[

October 23, 2015   No Comments

June and July 2015 Ministry Update

Our move to Tanzania has brought us closer to bartering, sowing, harvesting, and shepherding than we have been in the States. References to these things in the Bible have since become more meaningful to us. (Sheep really do get lost easily!)

Though life in America is even further removed from life in biblical times, our furlough experience has stretched us in new ways which have, in turn, brought new insights into Scripture. Now that we have begun saying our goodbyes to friends and family this past month, my attention has turned a few times to Paul’s farewell to the elders in Ephesus (Acts 20:13–38).

The link between our experience and Paul’s is mainly that, knowing our time with loved ones is limited, there is a similar urgency in our conversations. I wonder if Paul came into Ephesus with a short agenda that turned into the address we have recorded in this passage. I have never been as eloquent as Paul, but I have run through a mental checklist before saying, “see you in a few years.” I have found myself less hesitant to share the Truth with others and more eager to pray before parting ways.

We have had to think deliberately about “last-chance” meetings with people. Knowing what was coming at his destination, I wonder if Paul had to think about whom he could and could not see and where those meetings would take place to ensure the most constructive convesations. (It seems he did; Acts 20:16, 17) We’ve taken detours to fit people into our schedule, but we still haven’t been able to see everyone. I’ve set a 1-hour timer to make sure I leave one place in order to make it to the next “last-chance” conversation.

This is the Point

I would count this sense of urgency as a privilege of our situation rather than a burden. Not only do these encounters make a reading of Acts 20 more rich, we find ourselves identifying more with the life and burdens of other missionaries. We also do not regret that God has used these mental checklists to bless us with great fellowship.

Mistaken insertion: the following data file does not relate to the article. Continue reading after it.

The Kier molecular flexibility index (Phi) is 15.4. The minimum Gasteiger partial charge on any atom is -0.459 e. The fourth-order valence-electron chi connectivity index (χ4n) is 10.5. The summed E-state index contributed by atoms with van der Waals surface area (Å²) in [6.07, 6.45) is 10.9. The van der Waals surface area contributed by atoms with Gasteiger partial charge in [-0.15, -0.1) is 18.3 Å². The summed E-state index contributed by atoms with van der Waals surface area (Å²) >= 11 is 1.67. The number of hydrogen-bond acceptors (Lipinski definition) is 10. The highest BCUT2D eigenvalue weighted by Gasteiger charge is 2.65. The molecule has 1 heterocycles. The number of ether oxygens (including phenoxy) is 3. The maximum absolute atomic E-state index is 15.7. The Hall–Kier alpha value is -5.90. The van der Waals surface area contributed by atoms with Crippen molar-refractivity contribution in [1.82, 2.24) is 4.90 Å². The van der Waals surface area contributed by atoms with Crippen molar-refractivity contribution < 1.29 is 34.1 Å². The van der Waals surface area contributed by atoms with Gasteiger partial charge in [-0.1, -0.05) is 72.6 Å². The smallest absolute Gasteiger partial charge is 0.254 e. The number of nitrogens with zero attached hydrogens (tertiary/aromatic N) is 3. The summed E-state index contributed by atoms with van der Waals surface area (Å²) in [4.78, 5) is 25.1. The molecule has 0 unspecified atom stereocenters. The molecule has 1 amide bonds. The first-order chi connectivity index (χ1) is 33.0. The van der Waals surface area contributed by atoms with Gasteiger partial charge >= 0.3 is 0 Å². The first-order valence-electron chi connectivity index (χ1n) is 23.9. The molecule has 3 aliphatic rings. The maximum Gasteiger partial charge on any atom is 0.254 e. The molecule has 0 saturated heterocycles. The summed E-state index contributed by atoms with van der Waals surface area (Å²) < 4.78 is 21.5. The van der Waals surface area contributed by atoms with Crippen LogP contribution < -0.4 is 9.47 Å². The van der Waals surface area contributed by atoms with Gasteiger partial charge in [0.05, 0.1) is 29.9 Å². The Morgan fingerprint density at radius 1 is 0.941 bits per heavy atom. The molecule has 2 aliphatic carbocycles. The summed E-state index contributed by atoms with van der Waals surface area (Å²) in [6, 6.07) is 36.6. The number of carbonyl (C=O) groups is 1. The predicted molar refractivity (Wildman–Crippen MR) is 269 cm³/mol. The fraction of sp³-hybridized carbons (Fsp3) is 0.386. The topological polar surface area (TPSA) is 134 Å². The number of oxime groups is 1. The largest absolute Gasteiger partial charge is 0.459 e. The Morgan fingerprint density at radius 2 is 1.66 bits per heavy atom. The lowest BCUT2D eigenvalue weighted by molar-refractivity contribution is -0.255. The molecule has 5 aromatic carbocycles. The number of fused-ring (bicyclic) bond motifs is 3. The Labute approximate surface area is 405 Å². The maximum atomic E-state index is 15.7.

While we would rather not have to say goodbye at all, we would also like to remind everyone (ourselves included) that life in ministry is rich in surprising ways. God is good. And, He often opens that goodness up to us in the midst of difficulty–not apart from it.

Prayer Update

  1. I had the privilege of serving my sending church by speaking for our teen camp in June. God blessed us with great meetings and fun times (and only minor injuries ;-).
  2. We have only one more church meeting to go. So we are now turning our attention to figuring out how to “bring as much of America back with us” as we can cram into our luggage. Please pray with us that God will help us wisely use our remaining weeks in the States to enjoy our families and prepare for readjustment.
  3. We fly out of the US on July 14 and finally return to Mwanza, Tanzania, on July 18. We already know that our Swahili muscles have atrophied and that we will need to work hard to catch up on all that has happened since February. Please pray that we will be enabled to readjust well.

June 27, 2015   1 Comment

Sukuma Dancing and Worship

Sukuma Dance Exposition in Luchelele

One Saturday in September 2014, a Sukuma dance troupe visited the village near our home. I decided to check it out since the predominant tribe around us, the Sukuma, are famous in Tanzania for their dance competitions. My interest was piqued when neighbors told me that this dance society was also known for dances with live snakes!

But I didn’t get to see the Sukuma snake dance on that occasion; I left soon after the program started–once I realized that this sort of dancing was unfit for Christian scruples. Later I learned that traditional Sukuma dance competitions are typically opportunities to exhibit all the things that are otherwise too scandelous to speak of openly in the village.

[

March 26, 2015   1 Comment

Adding Depth to the Ministerial Roster, Part 3

This is the final installment of a short series on the Bible storying project we started in August of 2013. Previous posts may be found here and here.

The seminars in which the Bible stories are taught are divided into three parts:

  1. In the first, the participants are asked about their efforts in sharing the stories since the previous meeting. Sometimes this is an opportunity for a quick review or a word of encouragement to persevere.
  2. In the second section, a new story is introduced.
  3. And in the third, the participants are given an opportunity to practice sharing the story with one another.